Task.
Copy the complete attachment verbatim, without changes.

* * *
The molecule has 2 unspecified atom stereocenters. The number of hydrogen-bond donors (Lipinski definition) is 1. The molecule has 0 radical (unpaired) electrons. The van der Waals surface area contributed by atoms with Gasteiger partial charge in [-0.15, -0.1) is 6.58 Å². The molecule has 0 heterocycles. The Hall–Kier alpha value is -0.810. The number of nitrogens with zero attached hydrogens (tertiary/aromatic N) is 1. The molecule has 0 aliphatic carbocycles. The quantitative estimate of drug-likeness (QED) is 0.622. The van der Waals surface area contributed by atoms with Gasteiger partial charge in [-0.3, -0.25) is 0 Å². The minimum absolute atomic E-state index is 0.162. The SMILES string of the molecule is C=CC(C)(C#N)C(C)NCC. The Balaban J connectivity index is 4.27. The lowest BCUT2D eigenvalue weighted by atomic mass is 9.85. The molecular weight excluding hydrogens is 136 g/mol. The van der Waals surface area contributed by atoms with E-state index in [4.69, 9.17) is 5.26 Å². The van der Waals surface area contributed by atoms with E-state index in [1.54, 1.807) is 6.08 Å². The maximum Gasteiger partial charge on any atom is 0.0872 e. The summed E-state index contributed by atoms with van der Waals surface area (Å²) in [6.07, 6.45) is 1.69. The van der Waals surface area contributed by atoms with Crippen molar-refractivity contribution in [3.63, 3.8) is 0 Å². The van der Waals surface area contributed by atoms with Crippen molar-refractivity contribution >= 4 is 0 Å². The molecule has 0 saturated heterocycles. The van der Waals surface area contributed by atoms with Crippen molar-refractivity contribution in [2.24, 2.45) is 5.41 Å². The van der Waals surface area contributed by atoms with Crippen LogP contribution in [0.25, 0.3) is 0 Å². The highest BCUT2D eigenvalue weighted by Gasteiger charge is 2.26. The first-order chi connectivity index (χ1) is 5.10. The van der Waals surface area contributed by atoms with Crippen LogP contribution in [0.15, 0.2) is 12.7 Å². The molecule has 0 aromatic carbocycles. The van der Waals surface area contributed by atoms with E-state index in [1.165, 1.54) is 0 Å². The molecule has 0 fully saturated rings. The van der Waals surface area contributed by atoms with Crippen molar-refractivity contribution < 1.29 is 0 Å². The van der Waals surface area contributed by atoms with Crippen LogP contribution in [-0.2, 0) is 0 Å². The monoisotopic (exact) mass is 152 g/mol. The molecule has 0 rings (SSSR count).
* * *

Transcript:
The molecule has 2 unspecified atom stereocenters. The number of hydrogen-bond donors (Lipinski definition) is 1. The molecule has 0 radical (unpaired) electrons. The van der Waals surface area contributed by atoms with Gasteiger partial charge in [-0.15, -0.1) is 6.58 Å². The molecule has 0 heterocycles. The Hall–Kier alpha value is -0.810. The number of nitrogens with zero attached hydrogens (tertiary/aromatic N) is 1. The molecule has 0 aliphatic carbocycles. The quantitative estimate of drug-likeness (QED) is 0.622. The van der Waals surface area contributed by atoms with Gasteiger partial charge in [-0.3, -0.25) is 0 Å². The minimum absolute atomic E-state index is 0.162. The SMILES string of the molecule is C=CC(C)(C#N)C(C)NCC. The Balaban J connectivity index is 4.27. The lowest BCUT2D eigenvalue weighted by atomic mass is 9.85. The molecular weight excluding hydrogens is 136 g/mol. The van der Waals surface area contributed by atoms with E-state index in [4.69, 9.17) is 5.26 Å². The van der Waals surface area contributed by atoms with E-state index in [1.54, 1.807) is 6.08 Å². The maximum Gasteiger partial charge on any atom is 0.0872 e. The summed E-state index contributed by atoms with van der Waals surface area (Å²) in [6.07, 6.45) is 1.69. The van der Waals surface area contributed by atoms with Crippen molar-refractivity contribution in [3.63, 3.8) is 0 Å². The van der Waals surface area contributed by atoms with Crippen molar-refractivity contribution >= 4 is 0 Å². The molecule has 0 saturated heterocycles. The van der Waals surface area contributed by atoms with Crippen molar-refractivity contribution in [2.24, 2.45) is 5.41 Å². The van der Waals surface area contributed by atoms with Crippen LogP contribution in [0.25, 0.3) is 0 Å². The highest BCUT2D eigenvalue weighted by Gasteiger charge is 2.26. The first-order chi connectivity index (χ1) is 5.10. The van der Waals surface area contributed by atoms with Crippen LogP contribution in [0.15, 0.2) is 12.7 Å². The molecule has 0 aromatic carbocycles. The van der Waals surface area contributed by atoms with E-state index in [1.165, 1.54) is 0 Å². The molecule has 0 fully saturated rings. The van der Waals surface area contributed by atoms with Crippen molar-refractivity contribution < 1.29 is 0 Å². The van der Waals surface area contributed by atoms with Crippen LogP contribution in [-0.2, 0) is 0 Å². The monoisotopic (exact) mass is 152 g/mol. The molecule has 0 rings (SSSR count).